Sport: Sweeps' End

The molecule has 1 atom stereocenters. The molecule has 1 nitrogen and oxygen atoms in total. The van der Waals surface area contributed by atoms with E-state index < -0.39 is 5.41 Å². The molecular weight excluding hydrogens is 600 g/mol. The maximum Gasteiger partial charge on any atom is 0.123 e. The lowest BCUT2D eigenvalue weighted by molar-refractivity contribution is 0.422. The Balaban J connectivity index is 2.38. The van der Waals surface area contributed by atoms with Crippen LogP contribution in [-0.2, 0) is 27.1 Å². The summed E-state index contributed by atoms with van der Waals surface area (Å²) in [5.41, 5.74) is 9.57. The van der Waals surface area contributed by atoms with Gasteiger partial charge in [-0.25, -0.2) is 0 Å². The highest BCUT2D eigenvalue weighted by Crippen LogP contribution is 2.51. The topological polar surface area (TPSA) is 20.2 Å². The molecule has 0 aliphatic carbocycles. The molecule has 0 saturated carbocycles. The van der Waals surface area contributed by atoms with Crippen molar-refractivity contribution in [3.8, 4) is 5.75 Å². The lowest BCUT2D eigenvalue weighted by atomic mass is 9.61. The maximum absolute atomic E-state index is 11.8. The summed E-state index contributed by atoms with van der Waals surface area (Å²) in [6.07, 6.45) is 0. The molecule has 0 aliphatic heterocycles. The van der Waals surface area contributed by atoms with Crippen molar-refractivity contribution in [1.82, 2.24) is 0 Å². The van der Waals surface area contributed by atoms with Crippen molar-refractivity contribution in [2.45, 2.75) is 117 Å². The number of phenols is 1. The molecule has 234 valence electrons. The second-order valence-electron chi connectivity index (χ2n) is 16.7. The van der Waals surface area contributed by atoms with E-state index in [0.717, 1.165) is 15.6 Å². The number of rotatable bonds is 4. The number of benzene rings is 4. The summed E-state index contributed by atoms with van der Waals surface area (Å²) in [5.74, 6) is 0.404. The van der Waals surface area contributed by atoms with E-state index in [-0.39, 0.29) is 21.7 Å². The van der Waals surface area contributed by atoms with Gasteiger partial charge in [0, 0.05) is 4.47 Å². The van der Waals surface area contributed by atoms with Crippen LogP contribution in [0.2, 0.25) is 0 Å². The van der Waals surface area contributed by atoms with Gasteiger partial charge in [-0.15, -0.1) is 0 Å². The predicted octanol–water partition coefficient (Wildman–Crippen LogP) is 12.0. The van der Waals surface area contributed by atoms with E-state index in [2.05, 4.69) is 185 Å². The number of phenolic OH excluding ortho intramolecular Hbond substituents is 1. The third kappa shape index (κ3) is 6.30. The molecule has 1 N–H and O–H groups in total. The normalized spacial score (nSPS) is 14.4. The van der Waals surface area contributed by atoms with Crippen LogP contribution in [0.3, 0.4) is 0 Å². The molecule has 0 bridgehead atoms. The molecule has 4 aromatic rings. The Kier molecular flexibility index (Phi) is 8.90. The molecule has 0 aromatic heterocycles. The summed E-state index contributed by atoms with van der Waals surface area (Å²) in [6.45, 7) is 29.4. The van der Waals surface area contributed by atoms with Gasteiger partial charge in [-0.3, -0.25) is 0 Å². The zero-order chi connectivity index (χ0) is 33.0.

In the summer of 1930, two Irishmen of the Old Sod—a bookmaker and a politician—put their heads together and figured out a scheme. They would run a lottery on an English horse race, ask the Irish Free State to sanction it, give a fat chunk of the proceeds to impoverished Irish hospitals. R. J. Duggan, the bookmaker, had experience: he had run sweepstakes before. Joseph McGrath, the politician, had a flock of friends: he had been Minister of Labor under President Griffith. With the Bail's consent, Duggan & McGrath formed the Irish Hospitals'...

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